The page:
Angela Park

Angela Park opened its gates to visitors in the summer of 1957, at a time when many other parks across the country were closing due to increasing operating costs and dwindling attendance. While other small parks were being abandoned, the Barletta hoped a family oriented park would work well for the Hazleton area.

The Barletta family purchased the land along Route 309 in Drums in the 1940s. They first used the area for family gatherings and picnics, and the matriarch, Angela, felt it would be ideal for a park. Unfortunately, she would pass away before the dream was realized, and the family named the park in her honor.

The park opened with six rides, including an out and back junior style wooden roller coaster. Built by the Philadelphia Toboggan Company and designed by John C. Allen, the 36 foot high ride could be enjoyed by the entire family. At a length of 700 feet, the one minute and ten second ride was mild compared to larger coasters. Each train was made up of four cars, capable of holding four passengers, for a total of 16 riders at a time.

At some point, the ride was named the Valley Volcano, though many simply referred to it as the roller coaster. Similar designs were also constructed at Hunt’s Pier in Wildwood, New Jersey, and at Gooding Zoo Park in Columbus, Ohio.

Another major attraction at Angela Park was the Olympic size pool, billed as the largest in Northeastern Pennsylvania. Complete with changing facilities, lounge chairs, and diving boards, many families bypassed the other attractions at the park and spent their day just at the pool.




Image courtesy of Ralph Decker

Other rides and attractions through the years included a Paratrooper, Swinging Ship, Carousel, Spiral Slide, Scrambler, Ferris Wheel, Antique Cars, Tea Cups, an assortment of Kiddie Rides, an interesting looking ride named the Swingin' Gym, as seen in the image above.

On July 29, 1959, thousands of children were in attendance at the park to see the Howdy Doody show. Angela Park regularly had special appearances and promotions to help increase attendance.

Each season, improvements were made, and when possible, new rides and attractions were added.

For the 1972 season, a C. P. Huntington miniature train ride was added, on a total of one mile of track. Portions of the track would be washed out from the rains of Hurricane Agnes in late June, but the park had the ride up and running in just two days.

By 1982, Angela Park boasted eight major rides, eight ‘kiddie’ rides, four refreshment stands, as well as souvenir stands, an arcade, pool, stage, athletic fields, picnic facilities and miniature golf. It was billed as the “Playground of Northeastern Pennsylvania,” and many of the managing staff were Barletta’s. There were also rumors that the family might be looking to sell the park.

Those rumors would come true in 1985, when the park was sold to the Mirth Master Corporation, based in Downington, PA. According to an interview with Rocco Barletta in 1989, the younger members of the family were not interested in operating the park.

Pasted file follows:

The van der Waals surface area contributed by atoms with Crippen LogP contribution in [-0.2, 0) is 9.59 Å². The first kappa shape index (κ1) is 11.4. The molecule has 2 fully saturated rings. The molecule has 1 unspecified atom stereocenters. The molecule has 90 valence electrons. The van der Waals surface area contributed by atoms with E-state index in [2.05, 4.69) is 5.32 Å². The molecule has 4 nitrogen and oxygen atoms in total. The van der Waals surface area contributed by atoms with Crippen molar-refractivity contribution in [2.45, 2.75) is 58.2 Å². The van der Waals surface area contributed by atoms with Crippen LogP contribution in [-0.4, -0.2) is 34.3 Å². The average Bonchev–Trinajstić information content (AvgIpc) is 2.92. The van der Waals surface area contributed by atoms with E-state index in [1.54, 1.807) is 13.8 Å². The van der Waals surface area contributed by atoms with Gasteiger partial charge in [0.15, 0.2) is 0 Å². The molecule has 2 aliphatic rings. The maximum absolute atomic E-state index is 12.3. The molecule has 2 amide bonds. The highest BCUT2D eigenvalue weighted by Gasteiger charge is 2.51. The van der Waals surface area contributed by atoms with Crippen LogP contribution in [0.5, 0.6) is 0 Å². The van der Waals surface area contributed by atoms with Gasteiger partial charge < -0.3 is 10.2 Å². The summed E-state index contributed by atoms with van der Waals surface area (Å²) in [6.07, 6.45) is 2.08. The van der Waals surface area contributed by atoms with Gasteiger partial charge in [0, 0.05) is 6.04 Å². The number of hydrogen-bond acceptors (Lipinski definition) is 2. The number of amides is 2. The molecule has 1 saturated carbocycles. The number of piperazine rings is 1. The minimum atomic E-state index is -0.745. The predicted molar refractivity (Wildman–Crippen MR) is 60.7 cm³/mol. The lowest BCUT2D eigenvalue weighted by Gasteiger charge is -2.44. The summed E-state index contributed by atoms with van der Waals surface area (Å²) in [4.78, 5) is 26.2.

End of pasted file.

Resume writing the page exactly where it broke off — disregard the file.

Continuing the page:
Just two years later, in 1987, Mirth Master was filing for bankruptcy.

The following season, a newspaper report showed a hopeful future for the park, when management was touting the remodeling of the haunted house attraction, reopening as Rock Odyssey, and the repainted merry-go-round. Other attractions returning for 1988 included the Columbus, a small swinging ship ride, bumper cars, kiddie boats, scrambler, sky ride, and paratrooper.

Unfortunately, this season would be the last for the park. Several attempts to reopen the park failed, including one led by Dr. Robert Childs, who hoped the park could continue as a nonprofit organization. The park was put on the auction block in March of 1990, and the Valley Volcano was razed shortly after.

In 1993, the New Land Development Company, based in Dunmore, purchased the former park for $150,000. Although never official, the new owners considered several uses for the land, including operating a flea market.




Image courtesy of the Times Leader

The remaining structures at the park fell into disrepair and were vandalized after the park closed. The parking lot was used for several years in the late 1990s as a training facility for the Lackawanna Junior College Police Training program.

The remaining structures, including the building that housed the bumper cars, were demolished in early 2004. Other than concrete footers, crumbling pavement, and rotting remains, Angela Park is an open field where families once flocked for an afternoon of rides, swimming, games and food.


For more images of the park, souvenirs, and tickets, click here.
For images of how the park looks today, click here.


NEPA Defunct Park List

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12/2/2007